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Before you sit down to write your will, you need to know exactly what you plan to include in it.

Taking an inventory of all your assets can help with this process. It can also help you to identify what not to include.

Assets in trust

Perhaps you have not created a trust, so you think this does not apply to you. However, it may be that by doing so now, you can save your heirs money and time by skipping the probate process and avoiding estate taxes.

When you place assets in a trust, they are no longer part of your estate. At your death, those who you name as beneficiaries can immediately receive the assets you leave to them in the way that you choose to do so.

Retirement plans and life insurance benefits

Like a trust, your retirement plans and life insurance policy require you to name beneficiaries who will receive the money after your death. This money goes directly to them without becoming part of your estate.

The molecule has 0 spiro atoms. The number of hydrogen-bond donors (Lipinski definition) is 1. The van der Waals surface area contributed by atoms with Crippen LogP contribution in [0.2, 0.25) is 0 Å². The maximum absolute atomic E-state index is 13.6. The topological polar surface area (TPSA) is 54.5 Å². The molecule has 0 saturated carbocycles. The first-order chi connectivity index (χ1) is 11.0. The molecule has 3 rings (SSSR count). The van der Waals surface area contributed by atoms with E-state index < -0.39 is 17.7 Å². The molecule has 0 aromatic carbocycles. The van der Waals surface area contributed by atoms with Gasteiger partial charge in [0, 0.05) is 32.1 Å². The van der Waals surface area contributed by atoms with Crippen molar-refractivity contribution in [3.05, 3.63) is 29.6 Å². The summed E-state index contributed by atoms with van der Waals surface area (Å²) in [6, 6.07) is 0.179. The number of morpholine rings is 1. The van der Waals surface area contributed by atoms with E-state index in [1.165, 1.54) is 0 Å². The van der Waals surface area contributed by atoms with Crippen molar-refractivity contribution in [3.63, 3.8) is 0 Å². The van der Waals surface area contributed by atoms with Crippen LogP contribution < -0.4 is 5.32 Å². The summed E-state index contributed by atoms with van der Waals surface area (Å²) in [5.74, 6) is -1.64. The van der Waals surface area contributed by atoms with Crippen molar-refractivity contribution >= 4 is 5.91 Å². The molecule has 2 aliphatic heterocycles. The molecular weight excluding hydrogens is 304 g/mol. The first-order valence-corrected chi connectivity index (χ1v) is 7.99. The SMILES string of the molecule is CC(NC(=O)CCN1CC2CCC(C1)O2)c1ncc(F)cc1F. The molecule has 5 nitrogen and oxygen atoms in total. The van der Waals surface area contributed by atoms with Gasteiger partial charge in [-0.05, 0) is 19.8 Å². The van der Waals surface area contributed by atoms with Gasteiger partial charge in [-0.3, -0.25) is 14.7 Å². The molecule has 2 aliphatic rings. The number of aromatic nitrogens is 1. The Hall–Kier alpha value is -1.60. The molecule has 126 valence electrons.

Money in a payable-on-death bank account

As the name implies, the assets in a POD bank account automatically go to someone else when you die. When you open the account, you will be able to choose the beneficiary on the form.

Joint property

If you and your spouse own property together, such as the family home or other assets, these still belong to your spouse after you die, so you cannot leave them to your child in your will.

You may feel concerned that you have nothing to leave a child from another relationship outside of the assets you jointly own with your spouse. In this case, you may want to review alternatives that allow you to provide for your child, such as a life insurance trust.